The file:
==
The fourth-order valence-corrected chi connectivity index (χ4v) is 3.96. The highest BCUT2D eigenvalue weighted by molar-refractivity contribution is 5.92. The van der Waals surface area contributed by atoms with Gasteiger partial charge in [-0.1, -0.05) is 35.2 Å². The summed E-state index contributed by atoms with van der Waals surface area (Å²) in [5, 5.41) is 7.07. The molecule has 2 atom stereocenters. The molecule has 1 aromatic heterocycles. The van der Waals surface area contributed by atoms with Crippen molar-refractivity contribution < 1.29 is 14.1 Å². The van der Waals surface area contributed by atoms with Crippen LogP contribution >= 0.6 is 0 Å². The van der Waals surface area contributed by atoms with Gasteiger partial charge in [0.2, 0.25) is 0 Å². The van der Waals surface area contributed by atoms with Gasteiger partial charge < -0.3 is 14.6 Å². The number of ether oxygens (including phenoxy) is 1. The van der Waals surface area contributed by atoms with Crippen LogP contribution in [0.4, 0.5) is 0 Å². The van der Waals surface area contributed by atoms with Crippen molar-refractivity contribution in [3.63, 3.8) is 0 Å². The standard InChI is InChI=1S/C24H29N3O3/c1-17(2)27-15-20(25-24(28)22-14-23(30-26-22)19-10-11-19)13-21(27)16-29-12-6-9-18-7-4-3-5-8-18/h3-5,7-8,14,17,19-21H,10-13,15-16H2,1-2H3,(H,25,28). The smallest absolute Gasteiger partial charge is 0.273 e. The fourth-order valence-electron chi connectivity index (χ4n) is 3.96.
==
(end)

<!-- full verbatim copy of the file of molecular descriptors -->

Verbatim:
The fourth-order valence-corrected chi connectivity index (χ4v) is 3.96. The highest BCUT2D eigenvalue weighted by molar-refractivity contribution is 5.92. The van der Waals surface area contributed by atoms with Gasteiger partial charge in [-0.1, -0.05) is 35.2 Å². The summed E-state index contributed by atoms with van der Waals surface area (Å²) in [5, 5.41) is 7.07. The molecule has 2 atom stereocenters. The molecule has 1 aromatic heterocycles. The van der Waals surface area contributed by atoms with Crippen molar-refractivity contribution < 1.29 is 14.1 Å². The van der Waals surface area contributed by atoms with Crippen LogP contribution >= 0.6 is 0 Å². The van der Waals surface area contributed by atoms with Gasteiger partial charge in [0.2, 0.25) is 0 Å². The van der Waals surface area contributed by atoms with Gasteiger partial charge < -0.3 is 14.6 Å². The number of ether oxygens (including phenoxy) is 1. The van der Waals surface area contributed by atoms with Crippen LogP contribution in [0.4, 0.5) is 0 Å². The van der Waals surface area contributed by atoms with Crippen molar-refractivity contribution in [3.63, 3.8) is 0 Å². The standard InChI is InChI=1S/C24H29N3O3/c1-17(2)27-15-20(25-24(28)22-14-23(30-26-22)19-10-11-19)13-21(27)16-29-12-6-9-18-7-4-3-5-8-18/h3-5,7-8,14,17,19-21H,10-13,15-16H2,1-2H3,(H,25,28). The smallest absolute Gasteiger partial charge is 0.273 e. The fourth-order valence-electron chi connectivity index (χ4n) is 3.96.